At last! Akiowa had lost track of how long she’d been walking towards the mountains, though awe at their magnificence had long since faded into acceptance. But here were the foothills, and the spear was guiding her towards a great cleft in the rock. Excitement claimed her. The silver miners’ camp had to be close.
Since leaving the old man and his wretched independence, the spear had kept her away from villages, and she’d met only a few hunters and a family who were resting alongside their canoes on their journey down a wild river. The spear had given her stories for them, and in return they’d shared food and tales of the miners’ wealth. “If only we were rich,” a child had sighed. “How happy we’d be.”
Of course! Happiness would be found with riches. Akiowa had hugged herself when the spear agreed to take her to the miners, and now she was nearly there.
Akiowa skirted a towering boulder of rock, then stopped in surprise and alarm. Several hundred paces ahead, stretching across the cleft, an enormous wooden barrier rose out of the rocky ground, each thick stake a giant fir. Dismayed at the outlandish sight, she didn’t notice the men watching from the top of the barrier, bows drawn, until one shouted.
“What’s your business?”
Fear constricted her throat, but the spear sent its thrill up her arm, invoking the Storyteller’s hail. “Old story, new story,” she cried, her weak, wavering tones transformed to a clarion call. “Tall story, true story.”
There were a hundred men in the tavern, but you could have heard a pin drop if it weren’t for the sound of one-eyed Angsfarn, the best ratter hound in the bay, who was lying on Karl’s table, munching his way through a whole bowl of nuts.
“Well? What happened next?” Theodulf asked. The greybeard had barely touched a drop of his mead. His horn would get dusty if he didn’t move soon.
Karl kept them waiting a moment longer, just to let the anticipation build. “I’d like to say I stood my ground and slew it there and then. You all know I’m no coward, but given a choice between fighting a monster like that and surviving, I’d sooner flee and live to fight another day.”
Little Ongar squealed with excitement, and his mother hushed him.
Karl drained the dregs from his tankard and held it out for the wench to refill, again. “I slipped through a narrow doorway, certain a beast big as an ox wouldn’t be able to follow. But it was sinuous, as silent as an owl, and as fleet as a falcon. I never got more than a few feet away from the great hairy beast.”
He sighed and stared into his tankard, beery reflection gazing back at him. “I glanced back and saw its soulless eyes staring at me. Filled with hate they were, and numbered more than I could count.”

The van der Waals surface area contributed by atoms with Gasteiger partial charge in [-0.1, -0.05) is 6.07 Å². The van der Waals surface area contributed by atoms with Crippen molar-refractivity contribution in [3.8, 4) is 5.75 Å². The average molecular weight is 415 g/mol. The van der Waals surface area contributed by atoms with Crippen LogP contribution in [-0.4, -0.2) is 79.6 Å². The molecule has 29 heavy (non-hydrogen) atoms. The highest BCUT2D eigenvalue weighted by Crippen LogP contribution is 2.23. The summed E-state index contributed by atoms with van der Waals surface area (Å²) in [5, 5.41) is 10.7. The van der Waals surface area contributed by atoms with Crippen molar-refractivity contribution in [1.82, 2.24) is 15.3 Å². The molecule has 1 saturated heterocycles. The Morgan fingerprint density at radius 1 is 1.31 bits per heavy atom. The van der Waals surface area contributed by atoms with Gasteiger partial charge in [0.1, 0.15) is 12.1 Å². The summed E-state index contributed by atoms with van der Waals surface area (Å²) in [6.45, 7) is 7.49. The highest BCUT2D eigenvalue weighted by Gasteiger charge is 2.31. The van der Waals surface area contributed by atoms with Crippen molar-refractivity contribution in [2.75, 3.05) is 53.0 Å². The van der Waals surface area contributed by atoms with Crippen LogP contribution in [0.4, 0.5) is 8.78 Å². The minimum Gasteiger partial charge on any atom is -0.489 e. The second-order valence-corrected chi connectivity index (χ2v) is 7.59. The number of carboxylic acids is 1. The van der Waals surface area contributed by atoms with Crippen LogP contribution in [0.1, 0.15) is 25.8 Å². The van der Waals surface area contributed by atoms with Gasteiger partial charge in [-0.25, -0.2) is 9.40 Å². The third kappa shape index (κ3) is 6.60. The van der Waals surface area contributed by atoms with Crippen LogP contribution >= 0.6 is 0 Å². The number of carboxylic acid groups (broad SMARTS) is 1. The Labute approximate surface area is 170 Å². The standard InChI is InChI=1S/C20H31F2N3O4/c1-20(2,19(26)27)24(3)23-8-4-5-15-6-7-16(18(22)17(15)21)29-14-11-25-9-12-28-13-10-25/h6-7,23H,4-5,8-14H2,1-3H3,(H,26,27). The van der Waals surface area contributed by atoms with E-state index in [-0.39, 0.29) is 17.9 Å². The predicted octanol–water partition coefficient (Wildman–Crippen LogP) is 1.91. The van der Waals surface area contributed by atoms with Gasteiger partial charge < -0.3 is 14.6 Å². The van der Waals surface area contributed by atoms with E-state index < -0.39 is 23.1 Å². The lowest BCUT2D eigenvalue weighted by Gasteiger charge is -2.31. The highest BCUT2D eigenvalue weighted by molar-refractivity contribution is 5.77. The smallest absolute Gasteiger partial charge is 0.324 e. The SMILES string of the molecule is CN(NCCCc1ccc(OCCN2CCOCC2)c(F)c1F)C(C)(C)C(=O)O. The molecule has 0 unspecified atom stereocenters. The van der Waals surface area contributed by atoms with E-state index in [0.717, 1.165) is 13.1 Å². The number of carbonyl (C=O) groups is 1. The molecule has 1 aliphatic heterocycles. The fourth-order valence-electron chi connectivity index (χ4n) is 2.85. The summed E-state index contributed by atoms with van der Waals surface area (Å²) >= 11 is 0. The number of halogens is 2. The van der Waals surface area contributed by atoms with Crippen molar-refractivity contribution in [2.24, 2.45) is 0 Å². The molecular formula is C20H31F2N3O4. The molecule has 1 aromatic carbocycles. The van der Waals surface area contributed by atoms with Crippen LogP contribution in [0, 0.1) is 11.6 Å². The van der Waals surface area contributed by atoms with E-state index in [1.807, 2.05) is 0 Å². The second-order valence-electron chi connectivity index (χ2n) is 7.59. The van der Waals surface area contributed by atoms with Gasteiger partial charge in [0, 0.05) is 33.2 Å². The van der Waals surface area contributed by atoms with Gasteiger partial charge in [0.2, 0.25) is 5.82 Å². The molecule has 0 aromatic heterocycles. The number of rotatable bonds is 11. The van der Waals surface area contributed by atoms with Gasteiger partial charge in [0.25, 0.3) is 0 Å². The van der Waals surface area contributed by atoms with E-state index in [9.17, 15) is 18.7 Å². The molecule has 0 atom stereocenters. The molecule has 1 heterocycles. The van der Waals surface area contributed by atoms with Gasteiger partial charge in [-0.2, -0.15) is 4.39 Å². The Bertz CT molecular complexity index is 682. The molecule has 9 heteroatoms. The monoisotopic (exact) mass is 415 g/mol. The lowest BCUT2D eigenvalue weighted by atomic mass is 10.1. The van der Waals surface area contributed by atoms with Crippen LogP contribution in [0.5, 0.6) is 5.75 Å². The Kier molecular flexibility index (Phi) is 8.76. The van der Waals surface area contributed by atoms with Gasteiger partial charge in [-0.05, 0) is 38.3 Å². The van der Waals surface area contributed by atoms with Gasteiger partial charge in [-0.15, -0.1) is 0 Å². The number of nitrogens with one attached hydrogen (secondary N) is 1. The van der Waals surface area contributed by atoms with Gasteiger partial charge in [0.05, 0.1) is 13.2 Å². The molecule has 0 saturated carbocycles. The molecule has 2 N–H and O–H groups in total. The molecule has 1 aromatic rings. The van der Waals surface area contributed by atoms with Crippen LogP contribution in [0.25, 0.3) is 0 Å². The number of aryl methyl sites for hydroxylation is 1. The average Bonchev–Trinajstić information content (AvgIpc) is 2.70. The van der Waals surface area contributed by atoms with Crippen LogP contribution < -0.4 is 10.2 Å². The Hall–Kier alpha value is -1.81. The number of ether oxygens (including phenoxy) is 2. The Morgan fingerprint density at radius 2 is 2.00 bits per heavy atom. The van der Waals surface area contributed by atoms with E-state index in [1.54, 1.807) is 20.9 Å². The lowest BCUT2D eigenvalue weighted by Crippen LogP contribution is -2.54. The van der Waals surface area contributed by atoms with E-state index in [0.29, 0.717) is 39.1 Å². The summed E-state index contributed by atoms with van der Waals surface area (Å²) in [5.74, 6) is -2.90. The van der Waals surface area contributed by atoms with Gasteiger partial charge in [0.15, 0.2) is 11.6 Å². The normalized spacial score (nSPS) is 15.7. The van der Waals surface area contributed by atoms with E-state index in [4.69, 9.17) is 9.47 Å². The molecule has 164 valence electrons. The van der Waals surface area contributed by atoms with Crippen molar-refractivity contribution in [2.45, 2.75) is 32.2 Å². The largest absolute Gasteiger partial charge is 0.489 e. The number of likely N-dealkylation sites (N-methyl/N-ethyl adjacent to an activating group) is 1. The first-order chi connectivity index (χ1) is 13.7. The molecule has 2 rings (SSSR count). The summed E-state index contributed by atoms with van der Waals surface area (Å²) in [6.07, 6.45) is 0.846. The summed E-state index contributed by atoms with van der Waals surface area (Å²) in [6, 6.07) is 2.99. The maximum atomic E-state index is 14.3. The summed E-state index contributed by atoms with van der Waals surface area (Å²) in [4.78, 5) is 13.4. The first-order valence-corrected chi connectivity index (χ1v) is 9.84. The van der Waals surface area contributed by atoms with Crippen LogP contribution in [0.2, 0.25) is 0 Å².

I am free, I am happy. I am free, I am happy.
Akiowa repeated the words over and over as she walked along the ravine floor. She’d fallen into the habit to stop herself fretting about what being the Storyteller would mean – how could she live another person’s life? But a small treacherous voice wondered if it was also to convince herself it was entirely true.
Free she certainly was. Five days had passed since the old Storyteller had died; five days in which Akiowa had walked the land guided by the spear, meeting no one, free as any cottontail or prairie dog. Surely the very definition of happiness after years of slavery.
“I am free! I am happy!” she called. The rock walls threw back the words, but though “free” echoed joyfully, “happy” returned in mournful tones.
At the ravine’s end, a pool shone like a silver mirror. Akiowa set the spear down, took a breath to steady herself, then knelt to drink. The old woman’s face reflected in the water still upset her, but she no longer jerked away in horrified confusion. Only in the first moments of waking, when she saw gnarled hands and wrinkled skin, did the terror and shock of the transformation overwhelm her again.
When Mike McMurphy injected the serum into his arm, he had no idea that he was bringing all the world’s suffering to an end. He’d spent less than two weeks developing the virus: a simple bundle of protein with barely the complexity to be covered by US copyright law. The syringe caused no pain – and Mike had used the oldest, bluntest needle he could find – but he could feel the serum spreading through his blood.
It was a simple virus, spreading a rash across his chest and raising a slight fever, but it dwindled away after a couple of hours.
The mutation, of course, did not.
The mutation developed in the third-floor men’s room of the Old Chemistry Building. More aptly, the mutation developed in Mike, but it was of no consequence until he released it, mostly in the urinal and on the floor, but the mutation spread through the plumbing and into the air. Perhaps if the bio-pollutant detection system had been better honed … but it wasn’t. The tightwads who oversaw the university’s budgetary committee had sealed the fate of humanity.
“Old story, new story; tall story, true story…”
The words echoed around the canyon, piercing as an eagle’s cry, thrilling as a coyote’s call. Akiowa’s heart leapt. The Storyteller!
Hands trembling with excitement, she hurried to round up the goats, hoping to pen them quickly so she could rush down to the village in time to sit close to the spear. Once, when she was small, in the happier times before she was seized by the tribeless men and sold to slavers, she’d sat with her father only an arm’s length from the spear. Magic had purled from it as the Storyteller wove her tales. Magic that glittered like sparks from a fire, but fell as soft as snowflakes on her skin, with scents of honey and woodsmoke, earth and stream. Oh, to be so close again.
But the goats refused to come at her call, and her broken leg had mended badly, slowing her further. By the time she’d herded the flock into their pen and fastened the gate, then limped her way to the village, the whole tribe was gathered before the headman’s tent, abuzz with expectation. No room near the spear, where the headman, clothed in mountain lion skins, sat with his shaman wife in her cloak of condor feathers, smouldering bark cloying the air around them. No room anywhere save at the edge of the crowd, and three times Akiowa was pushed away before she found a place she was allowed to sit.